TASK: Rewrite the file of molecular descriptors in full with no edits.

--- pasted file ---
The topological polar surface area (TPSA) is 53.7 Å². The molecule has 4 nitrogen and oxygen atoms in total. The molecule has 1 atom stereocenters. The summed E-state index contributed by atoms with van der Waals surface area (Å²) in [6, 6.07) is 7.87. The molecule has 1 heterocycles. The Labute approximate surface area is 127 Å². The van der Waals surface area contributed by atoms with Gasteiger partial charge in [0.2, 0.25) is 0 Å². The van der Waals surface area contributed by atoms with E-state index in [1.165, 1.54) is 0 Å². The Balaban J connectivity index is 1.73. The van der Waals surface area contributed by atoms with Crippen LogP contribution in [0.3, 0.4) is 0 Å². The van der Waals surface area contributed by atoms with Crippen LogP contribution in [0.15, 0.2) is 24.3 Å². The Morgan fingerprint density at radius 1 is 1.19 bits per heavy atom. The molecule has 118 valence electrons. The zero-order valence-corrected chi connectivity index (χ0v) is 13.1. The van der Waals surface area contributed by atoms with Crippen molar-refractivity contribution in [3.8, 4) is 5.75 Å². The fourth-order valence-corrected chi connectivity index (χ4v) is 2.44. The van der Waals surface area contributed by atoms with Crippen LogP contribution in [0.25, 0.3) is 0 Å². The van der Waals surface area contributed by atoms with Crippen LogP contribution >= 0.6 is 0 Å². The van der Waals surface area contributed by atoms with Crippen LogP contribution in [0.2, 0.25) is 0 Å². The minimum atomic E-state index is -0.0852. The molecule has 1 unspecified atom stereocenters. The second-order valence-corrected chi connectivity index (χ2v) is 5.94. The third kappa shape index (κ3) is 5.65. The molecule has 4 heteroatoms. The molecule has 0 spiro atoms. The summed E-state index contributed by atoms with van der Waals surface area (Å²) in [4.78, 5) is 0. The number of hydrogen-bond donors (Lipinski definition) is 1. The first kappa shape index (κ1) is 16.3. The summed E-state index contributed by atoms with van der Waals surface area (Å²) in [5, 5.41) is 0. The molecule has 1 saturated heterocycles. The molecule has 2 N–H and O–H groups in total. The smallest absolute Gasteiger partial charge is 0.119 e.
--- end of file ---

The topological polar surface area (TPSA) is 53.7 Å². The molecule has 4 nitrogen and oxygen atoms in total. The molecule has 1 atom stereocenters. The summed E-state index contributed by atoms with van der Waals surface area (Å²) in [6, 6.07) is 7.87. The molecule has 1 heterocycles. The Labute approximate surface area is 127 Å². The van der Waals surface area contributed by atoms with Gasteiger partial charge in [0.2, 0.25) is 0 Å². The van der Waals surface area contributed by atoms with E-state index in [1.165, 1.54) is 0 Å². The Balaban J connectivity index is 1.73. The van der Waals surface area contributed by atoms with Crippen LogP contribution in [0.3, 0.4) is 0 Å². The van der Waals surface area contributed by atoms with Crippen LogP contribution in [0.15, 0.2) is 24.3 Å². The Morgan fingerprint density at radius 1 is 1.19 bits per heavy atom. The molecule has 118 valence electrons. The zero-order valence-corrected chi connectivity index (χ0v) is 13.1. The van der Waals surface area contributed by atoms with Crippen molar-refractivity contribution in [3.8, 4) is 5.75 Å². The fourth-order valence-corrected chi connectivity index (χ4v) is 2.44. The van der Waals surface area contributed by atoms with Crippen LogP contribution in [0.25, 0.3) is 0 Å². The van der Waals surface area contributed by atoms with Crippen LogP contribution >= 0.6 is 0 Å². The van der Waals surface area contributed by atoms with Crippen LogP contribution in [0.2, 0.25) is 0 Å². The minimum atomic E-state index is -0.0852. The molecule has 1 unspecified atom stereocenters. The second-order valence-corrected chi connectivity index (χ2v) is 5.94. The third kappa shape index (κ3) is 5.65. The molecule has 4 heteroatoms. The molecule has 0 spiro atoms. The summed E-state index contributed by atoms with van der Waals surface area (Å²) in [4.78, 5) is 0. The number of hydrogen-bond donors (Lipinski definition) is 1. The first kappa shape index (κ1) is 16.3. The summed E-state index contributed by atoms with van der Waals surface area (Å²) in [5, 5.41) is 0. The molecule has 1 saturated heterocycles. The molecule has 2 N–H and O–H groups in total. The smallest absolute Gasteiger partial charge is 0.119 e.